judge /jəj/


1. to decide the winner of a contest or settle an argument 2. to blame or criticize 3. to think or suppose

It’s clear that we’ve all done some form of judging whether we are aware of it or not. In many cases, we are not aware that we are passing judgement, but either way, the law of judgement applies to us whether we’re aware or not.

Romans 2:1-4

Therefore, you have no excuse, every one of you who passes judgement, for in that you judge another, you condemn yourself; for you who judge practice the same things.

And we know that the judgement of God rightly falls upon those who practice such things.

But do you suppose this, o man, when you pass judgement on those who practice such things and do the same yourself, that you will escape the judgement of God? Or do you think lightly of the riches of His kindness and tolerance and patience, not knowing that the kindness of God leads you to repentance?

But because of your stubbornness and unrepentant heart you are storing up wrath for yourself in the day of wrath for yourself in the day of wrath and revelation of the righteous judgement of God who will render to each person according to his deeds, to those who by perseverance in doing good and seek for glory and honor and immortality, eternal life; but to those who are selfishly ambitious and do not obey the truth, but obey unrighteousness, wrath and indignation.

What does judging look like in practical, day-to-day life experiences?Let’s take an example of a legal court where a case is presented to a judge. In a trial, the witnesses, prosecutors, and defenders present their evidence and facts. Forensics are given and the jury members make their decision. Finally, the judge gives the verdict and once everything has been presented the case can no longer be changed. If a person disagrees with the verdict, it really won’t hold much weight because the judge has made his decision.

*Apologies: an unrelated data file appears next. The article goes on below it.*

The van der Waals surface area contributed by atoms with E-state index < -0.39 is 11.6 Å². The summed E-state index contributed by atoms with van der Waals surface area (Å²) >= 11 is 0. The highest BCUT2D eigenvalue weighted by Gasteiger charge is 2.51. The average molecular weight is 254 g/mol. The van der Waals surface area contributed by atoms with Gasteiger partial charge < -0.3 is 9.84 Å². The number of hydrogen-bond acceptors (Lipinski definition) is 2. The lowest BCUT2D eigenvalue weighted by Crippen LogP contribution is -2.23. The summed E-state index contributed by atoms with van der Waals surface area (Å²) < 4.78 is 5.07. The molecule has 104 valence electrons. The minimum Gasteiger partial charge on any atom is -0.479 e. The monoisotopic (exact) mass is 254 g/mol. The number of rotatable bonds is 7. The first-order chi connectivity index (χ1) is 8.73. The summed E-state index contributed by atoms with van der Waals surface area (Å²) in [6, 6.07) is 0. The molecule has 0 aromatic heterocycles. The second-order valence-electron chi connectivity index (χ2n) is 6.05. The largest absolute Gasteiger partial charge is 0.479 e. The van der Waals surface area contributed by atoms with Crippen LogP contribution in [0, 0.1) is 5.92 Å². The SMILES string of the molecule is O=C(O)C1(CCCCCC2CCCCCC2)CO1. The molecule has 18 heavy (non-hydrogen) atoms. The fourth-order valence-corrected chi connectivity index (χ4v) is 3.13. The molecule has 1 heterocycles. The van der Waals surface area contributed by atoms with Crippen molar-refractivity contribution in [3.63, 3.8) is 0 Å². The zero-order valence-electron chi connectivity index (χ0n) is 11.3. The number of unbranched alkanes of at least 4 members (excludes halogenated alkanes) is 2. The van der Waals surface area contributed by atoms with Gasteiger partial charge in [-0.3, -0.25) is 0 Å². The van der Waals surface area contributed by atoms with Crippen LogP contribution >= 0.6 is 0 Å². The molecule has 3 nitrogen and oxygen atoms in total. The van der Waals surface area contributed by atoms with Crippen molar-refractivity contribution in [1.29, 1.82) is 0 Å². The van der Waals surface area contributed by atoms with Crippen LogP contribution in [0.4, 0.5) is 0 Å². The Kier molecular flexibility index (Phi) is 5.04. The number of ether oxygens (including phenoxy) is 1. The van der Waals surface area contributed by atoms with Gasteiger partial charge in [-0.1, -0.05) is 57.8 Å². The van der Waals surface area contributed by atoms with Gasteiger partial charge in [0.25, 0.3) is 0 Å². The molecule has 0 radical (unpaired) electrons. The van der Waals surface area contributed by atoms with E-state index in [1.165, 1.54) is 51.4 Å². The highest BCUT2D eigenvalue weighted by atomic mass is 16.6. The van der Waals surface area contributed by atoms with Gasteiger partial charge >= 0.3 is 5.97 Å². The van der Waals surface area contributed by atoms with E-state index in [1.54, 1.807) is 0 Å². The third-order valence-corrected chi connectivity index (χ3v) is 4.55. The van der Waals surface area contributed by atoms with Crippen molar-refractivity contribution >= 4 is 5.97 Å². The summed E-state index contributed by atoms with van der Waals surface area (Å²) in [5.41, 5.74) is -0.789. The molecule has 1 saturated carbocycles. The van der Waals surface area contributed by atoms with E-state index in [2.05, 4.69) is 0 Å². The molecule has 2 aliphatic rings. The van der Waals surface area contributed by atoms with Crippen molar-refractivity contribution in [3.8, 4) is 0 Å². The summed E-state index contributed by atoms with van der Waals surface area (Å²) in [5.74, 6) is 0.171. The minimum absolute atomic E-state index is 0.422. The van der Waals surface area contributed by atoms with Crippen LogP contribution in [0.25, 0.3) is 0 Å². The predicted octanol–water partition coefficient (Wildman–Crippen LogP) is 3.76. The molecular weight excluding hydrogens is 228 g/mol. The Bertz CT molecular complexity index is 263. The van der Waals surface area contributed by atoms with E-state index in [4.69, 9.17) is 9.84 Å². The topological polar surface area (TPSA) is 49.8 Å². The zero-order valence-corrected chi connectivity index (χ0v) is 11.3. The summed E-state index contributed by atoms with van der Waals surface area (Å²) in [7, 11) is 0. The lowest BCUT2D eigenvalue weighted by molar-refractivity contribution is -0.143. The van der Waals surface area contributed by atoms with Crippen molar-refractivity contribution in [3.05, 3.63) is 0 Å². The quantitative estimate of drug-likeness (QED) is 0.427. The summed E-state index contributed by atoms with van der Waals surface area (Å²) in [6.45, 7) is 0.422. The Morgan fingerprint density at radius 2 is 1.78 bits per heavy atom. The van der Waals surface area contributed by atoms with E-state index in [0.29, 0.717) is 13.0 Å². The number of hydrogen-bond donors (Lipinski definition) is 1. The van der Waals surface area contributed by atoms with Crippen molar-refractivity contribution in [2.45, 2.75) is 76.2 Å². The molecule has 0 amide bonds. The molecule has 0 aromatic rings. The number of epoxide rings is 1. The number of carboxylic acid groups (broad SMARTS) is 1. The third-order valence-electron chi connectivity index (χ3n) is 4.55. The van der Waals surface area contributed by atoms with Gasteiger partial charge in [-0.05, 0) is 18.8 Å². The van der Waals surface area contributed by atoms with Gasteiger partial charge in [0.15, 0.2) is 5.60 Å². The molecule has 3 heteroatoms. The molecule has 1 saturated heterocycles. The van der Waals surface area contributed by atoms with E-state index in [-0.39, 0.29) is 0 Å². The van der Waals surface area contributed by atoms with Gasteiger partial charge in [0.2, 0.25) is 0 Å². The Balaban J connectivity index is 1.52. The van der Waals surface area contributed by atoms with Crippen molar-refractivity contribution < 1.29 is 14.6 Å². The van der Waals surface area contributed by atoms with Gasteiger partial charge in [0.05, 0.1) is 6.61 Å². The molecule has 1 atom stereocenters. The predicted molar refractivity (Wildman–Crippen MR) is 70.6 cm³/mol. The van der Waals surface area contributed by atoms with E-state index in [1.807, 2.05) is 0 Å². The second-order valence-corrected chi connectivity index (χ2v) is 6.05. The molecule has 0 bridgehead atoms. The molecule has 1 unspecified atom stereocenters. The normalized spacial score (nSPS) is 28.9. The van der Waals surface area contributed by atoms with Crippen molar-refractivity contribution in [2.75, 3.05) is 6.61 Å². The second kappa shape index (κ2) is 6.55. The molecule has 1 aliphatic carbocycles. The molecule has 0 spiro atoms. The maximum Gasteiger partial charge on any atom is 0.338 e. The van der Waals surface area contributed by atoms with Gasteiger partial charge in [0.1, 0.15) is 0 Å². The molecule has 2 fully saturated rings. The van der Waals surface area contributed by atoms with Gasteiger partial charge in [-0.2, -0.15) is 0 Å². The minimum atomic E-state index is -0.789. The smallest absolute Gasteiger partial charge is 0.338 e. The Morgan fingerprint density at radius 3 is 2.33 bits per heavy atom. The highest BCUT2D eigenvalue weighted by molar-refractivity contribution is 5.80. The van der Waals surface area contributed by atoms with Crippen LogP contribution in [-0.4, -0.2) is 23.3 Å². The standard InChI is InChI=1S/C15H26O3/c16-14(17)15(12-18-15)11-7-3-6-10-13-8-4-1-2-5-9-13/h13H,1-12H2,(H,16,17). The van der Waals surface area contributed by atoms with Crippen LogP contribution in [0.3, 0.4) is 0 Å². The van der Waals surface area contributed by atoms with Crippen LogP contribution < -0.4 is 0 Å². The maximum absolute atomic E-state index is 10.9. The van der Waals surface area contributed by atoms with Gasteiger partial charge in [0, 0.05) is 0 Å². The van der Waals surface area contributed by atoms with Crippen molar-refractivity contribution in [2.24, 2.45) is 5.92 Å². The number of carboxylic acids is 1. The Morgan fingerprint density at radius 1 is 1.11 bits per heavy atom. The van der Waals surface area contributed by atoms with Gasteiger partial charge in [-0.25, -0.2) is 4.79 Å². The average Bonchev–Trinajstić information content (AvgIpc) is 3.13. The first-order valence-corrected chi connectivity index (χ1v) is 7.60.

Have you ever been in a relationship and it feels like no matter what you do or say, they won’t change their position? For example, someone may point out that you’ve been a critical person, so you listen to their advice and try to become less critical. But unfortunately, even though you’ve tried to change, the person still has the same opinion about you. You get frustrated and try other ways to communicate, but they still tell you that you’re critical. This can make you feel defeated because no matter what you do or say, they won’t change their mind. This is how living under judgment can feel and this is the reason why God says judging is unacceptable. We as humans simply don’t have all the facts to make a judgement. In fact, James 2:4 says, “…did you not show partiality among yourself and become judges with evil thoughts?” Unlike God who is righteous in all of His ways, our thoughts are usually biased, bitter, angry, and negative when we make judgments. When we see people doing things we don’t approve of, we don’t have the full picture, but the scripture above says that God has all the facts and is fully aware of what is going on. In His kindness, God doesn’t punish us on the spot, but gives us time to change our minds and repent. When we judge, we subject ourselves to being judged by God who has all the facts in our lives. And when God judges, He is righteous -- meaning that he will expose or bring to light things we don't even remember. If God is to judge righteously, He will have to look into every area of a person’s life. Back to the example above: if you make a judgement that someone is critical, be careful because God will also examine where you have been critical in your life and judge you. Ultimately, when we understand the weight of being judged by God, we will think twice before judging others.

So next time before you decide, suppose, blame or criticize, ask yourself if you have all the facts, let God take full control, and let Him make the righteous judgement.


Damalie Namale, M.A.

Lead Counselor

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